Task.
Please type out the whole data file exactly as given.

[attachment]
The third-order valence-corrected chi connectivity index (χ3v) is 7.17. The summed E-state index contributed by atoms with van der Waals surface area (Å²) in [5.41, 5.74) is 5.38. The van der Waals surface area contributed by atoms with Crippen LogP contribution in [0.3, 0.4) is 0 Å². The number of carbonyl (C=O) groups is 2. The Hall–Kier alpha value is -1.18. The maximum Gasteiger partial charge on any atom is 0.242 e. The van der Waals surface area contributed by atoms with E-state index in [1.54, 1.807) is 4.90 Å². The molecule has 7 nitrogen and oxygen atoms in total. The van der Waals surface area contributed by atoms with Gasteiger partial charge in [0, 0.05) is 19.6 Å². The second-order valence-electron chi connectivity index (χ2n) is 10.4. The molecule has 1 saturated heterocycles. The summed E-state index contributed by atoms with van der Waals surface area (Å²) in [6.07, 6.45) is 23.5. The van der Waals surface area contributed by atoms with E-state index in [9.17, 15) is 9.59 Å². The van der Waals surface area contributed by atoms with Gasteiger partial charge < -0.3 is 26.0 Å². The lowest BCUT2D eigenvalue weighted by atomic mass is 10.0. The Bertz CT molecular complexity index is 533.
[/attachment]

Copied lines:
The third-order valence-corrected chi connectivity index (χ3v) is 7.17. The summed E-state index contributed by atoms with van der Waals surface area (Å²) in [5.41, 5.74) is 5.38. The van der Waals surface area contributed by atoms with Crippen LogP contribution in [0.3, 0.4) is 0 Å². The number of carbonyl (C=O) groups is 2. The Hall–Kier alpha value is -1.18. The maximum Gasteiger partial charge on any atom is 0.242 e. The van der Waals surface area contributed by atoms with E-state index in [1.54, 1.807) is 4.90 Å². The molecule has 7 nitrogen and oxygen atoms in total. The van der Waals surface area contributed by atoms with Gasteiger partial charge in [0, 0.05) is 19.6 Å². The second-order valence-electron chi connectivity index (χ2n) is 10.4. The molecule has 1 saturated heterocycles. The summed E-state index contributed by atoms with van der Waals surface area (Å²) in [6.07, 6.45) is 23.5. The van der Waals surface area contributed by atoms with E-state index in [9.17, 15) is 9.59 Å². The van der Waals surface area contributed by atoms with Gasteiger partial charge < -0.3 is 26.0 Å². The lowest BCUT2D eigenvalue weighted by atomic mass is 10.0. The Bertz CT molecular complexity index is 533.